Child protection campaigners have warned tourists about strict criminal penalties for anyone travelling to Brazil and sexually exploiting children at the World Cup this summer.

Last week, Bharti Patel, CEO of UK-based children’s rights charity ECPAT UK, told Sky News Sunrise that British authorities should be prepared to respond to the risks posed to children trapped in the child sexual exploitation epidemic in Brazil by an influx of tourists, some of whom may be known sex offenders, to the country.

Ms Patel discussed the efforts made by campaigners to assist in the prevention of child sex tourism at the World Cup, most notably the Don't Look Away campaign, which aims to raise awareness of child sexual exploitation in travel and tourism, particularly in Brazil, by educating the general public, tourists and the travel industry about this phenomenon and its consequences. 

While there is no direct evidential link between major sporting events and an increase in trafficking and exploitation, the Don’t Look Away campaign, a partnership initiative of ECPAT International, has highlighted the scale of child sexual exploitation in Brazil to demonstrate the need for a unified child protection response at the World Cup.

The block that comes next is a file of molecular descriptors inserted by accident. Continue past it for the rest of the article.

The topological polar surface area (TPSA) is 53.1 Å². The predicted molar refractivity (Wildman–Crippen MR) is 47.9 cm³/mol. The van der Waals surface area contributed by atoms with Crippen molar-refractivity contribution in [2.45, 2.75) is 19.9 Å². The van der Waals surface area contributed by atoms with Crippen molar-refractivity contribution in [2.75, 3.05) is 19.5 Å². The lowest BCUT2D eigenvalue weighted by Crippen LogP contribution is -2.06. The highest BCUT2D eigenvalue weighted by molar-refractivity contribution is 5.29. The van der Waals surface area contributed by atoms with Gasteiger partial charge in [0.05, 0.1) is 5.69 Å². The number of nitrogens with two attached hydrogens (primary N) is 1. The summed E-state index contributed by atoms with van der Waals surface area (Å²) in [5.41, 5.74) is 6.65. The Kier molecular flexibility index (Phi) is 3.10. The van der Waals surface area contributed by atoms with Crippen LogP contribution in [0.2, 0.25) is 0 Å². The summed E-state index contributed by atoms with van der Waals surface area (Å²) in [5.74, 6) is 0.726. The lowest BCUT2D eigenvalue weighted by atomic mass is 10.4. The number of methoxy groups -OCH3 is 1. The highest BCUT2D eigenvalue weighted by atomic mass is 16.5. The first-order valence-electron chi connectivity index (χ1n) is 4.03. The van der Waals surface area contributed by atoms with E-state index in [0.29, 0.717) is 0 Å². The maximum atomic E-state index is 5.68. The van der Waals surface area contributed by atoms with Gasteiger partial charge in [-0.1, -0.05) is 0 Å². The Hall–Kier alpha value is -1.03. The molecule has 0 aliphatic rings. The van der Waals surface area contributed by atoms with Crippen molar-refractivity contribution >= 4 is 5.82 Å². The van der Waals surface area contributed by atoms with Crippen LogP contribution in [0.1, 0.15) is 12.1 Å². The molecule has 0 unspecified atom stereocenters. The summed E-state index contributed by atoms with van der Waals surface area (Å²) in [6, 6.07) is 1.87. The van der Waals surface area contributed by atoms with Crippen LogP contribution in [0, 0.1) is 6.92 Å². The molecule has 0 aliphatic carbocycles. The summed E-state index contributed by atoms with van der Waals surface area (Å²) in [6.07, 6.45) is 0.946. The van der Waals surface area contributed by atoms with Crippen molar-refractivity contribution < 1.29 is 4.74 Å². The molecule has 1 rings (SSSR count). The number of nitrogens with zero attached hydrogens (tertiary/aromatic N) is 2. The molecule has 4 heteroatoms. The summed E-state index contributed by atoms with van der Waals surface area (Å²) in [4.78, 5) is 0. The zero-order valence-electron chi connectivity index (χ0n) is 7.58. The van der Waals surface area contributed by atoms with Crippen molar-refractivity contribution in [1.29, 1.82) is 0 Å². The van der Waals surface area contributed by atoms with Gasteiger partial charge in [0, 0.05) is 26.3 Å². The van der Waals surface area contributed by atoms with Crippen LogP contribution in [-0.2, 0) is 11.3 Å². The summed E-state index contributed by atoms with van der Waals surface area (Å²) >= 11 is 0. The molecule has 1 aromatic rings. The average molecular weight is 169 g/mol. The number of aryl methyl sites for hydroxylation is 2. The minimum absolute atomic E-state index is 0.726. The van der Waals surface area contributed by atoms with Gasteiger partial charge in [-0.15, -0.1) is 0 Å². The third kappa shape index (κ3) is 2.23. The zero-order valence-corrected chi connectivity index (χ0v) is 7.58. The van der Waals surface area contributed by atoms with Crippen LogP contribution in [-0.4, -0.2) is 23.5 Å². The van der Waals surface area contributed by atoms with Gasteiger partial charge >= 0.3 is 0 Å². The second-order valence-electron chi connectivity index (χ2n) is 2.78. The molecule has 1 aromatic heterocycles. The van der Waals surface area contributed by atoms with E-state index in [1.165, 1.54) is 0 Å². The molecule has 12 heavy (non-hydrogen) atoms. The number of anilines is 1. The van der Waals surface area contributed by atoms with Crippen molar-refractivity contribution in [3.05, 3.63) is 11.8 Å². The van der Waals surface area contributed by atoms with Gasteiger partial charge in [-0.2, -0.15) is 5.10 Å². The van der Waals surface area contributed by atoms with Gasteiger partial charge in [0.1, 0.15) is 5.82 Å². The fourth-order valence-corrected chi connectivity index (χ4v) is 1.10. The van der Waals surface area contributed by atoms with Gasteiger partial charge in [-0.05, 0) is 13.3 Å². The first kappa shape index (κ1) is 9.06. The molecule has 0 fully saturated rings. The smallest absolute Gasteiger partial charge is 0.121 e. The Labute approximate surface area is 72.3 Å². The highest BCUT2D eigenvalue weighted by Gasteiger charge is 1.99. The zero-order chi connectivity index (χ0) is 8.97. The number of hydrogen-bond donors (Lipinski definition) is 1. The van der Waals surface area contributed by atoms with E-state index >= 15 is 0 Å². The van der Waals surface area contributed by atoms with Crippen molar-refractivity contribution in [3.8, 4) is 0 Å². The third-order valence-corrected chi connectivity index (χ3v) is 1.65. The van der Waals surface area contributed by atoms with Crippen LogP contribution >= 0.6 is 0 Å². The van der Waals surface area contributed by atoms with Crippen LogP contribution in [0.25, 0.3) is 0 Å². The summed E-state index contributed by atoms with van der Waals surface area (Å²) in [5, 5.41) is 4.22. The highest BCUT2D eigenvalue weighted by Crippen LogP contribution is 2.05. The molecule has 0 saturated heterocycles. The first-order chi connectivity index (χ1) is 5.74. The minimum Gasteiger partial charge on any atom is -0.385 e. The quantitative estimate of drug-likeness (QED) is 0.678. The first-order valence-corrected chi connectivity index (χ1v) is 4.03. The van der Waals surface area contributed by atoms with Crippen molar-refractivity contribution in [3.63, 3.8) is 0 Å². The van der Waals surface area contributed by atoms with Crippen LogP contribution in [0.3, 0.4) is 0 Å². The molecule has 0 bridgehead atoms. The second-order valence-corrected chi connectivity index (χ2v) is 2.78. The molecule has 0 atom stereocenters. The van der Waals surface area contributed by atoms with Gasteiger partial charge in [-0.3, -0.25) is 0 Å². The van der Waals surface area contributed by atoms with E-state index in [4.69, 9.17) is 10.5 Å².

In 2011, there were more than 250,000 child victims of commercial sexual exploitation in Brazil, with almost 75% of the offenders originating from and travelling within the country. Sexual violence is the second most reported type of crime against children in Brazil, with the majority of victims aged between 10 and 14.

The charity Happy Child, which works mainly in Brazil, launched a campaign last Tuesday called It's A Penalty, backed by the UK's National Crime Agency and footballers including Frank Lampard and Brazil's David Luiz. A year ago, the National Crime Agency’s Child Exploitation and Online Protection (CEOP) Command warned in its annual threat assessment that an influx of an estimated 600,000 visitors to Brazil for the World Cup is likely to expand the child sex market. 

“The UK has a responsibility to protect children wherever its citizens may travel," said Ms Patel. "Authorities should be aware of the acute risks to vulnerable children in Brazil. Likewise, anyone travelling to Brazil should be aware of the strict penalties for engaging in this type of criminal abuse."